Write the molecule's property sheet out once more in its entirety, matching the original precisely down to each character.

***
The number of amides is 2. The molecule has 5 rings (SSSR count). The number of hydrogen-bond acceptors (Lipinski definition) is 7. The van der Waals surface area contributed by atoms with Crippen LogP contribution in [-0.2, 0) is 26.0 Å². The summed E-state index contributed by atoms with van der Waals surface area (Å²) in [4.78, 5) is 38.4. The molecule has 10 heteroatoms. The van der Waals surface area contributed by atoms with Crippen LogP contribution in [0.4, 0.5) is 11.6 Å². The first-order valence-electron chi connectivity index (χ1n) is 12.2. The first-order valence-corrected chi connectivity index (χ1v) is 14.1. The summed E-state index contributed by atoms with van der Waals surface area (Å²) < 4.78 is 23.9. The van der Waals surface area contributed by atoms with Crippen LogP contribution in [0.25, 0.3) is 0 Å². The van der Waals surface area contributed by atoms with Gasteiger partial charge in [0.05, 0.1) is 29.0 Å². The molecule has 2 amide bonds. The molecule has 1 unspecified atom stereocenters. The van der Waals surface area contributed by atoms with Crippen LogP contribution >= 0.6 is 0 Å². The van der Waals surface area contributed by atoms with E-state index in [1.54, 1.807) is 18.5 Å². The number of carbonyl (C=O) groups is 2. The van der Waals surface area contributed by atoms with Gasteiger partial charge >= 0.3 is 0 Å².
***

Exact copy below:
The number of amides is 2. The molecule has 5 rings (SSSR count). The number of hydrogen-bond acceptors (Lipinski definition) is 7. The van der Waals surface area contributed by atoms with Crippen LogP contribution in [-0.2, 0) is 26.0 Å². The summed E-state index contributed by atoms with van der Waals surface area (Å²) in [4.78, 5) is 38.4. The molecule has 10 heteroatoms. The van der Waals surface area contributed by atoms with Crippen LogP contribution in [0.4, 0.5) is 11.6 Å². The first-order valence-electron chi connectivity index (χ1n) is 12.2. The first-order valence-corrected chi connectivity index (χ1v) is 14.1. The summed E-state index contributed by atoms with van der Waals surface area (Å²) < 4.78 is 23.9. The van der Waals surface area contributed by atoms with Crippen LogP contribution in [0.25, 0.3) is 0 Å². The van der Waals surface area contributed by atoms with Gasteiger partial charge in [0.05, 0.1) is 29.0 Å². The molecule has 2 amide bonds. The molecule has 1 unspecified atom stereocenters. The van der Waals surface area contributed by atoms with Crippen LogP contribution >= 0.6 is 0 Å². The van der Waals surface area contributed by atoms with E-state index in [1.54, 1.807) is 18.5 Å². The number of carbonyl (C=O) groups is 2. The van der Waals surface area contributed by atoms with Gasteiger partial charge >= 0.3 is 0 Å².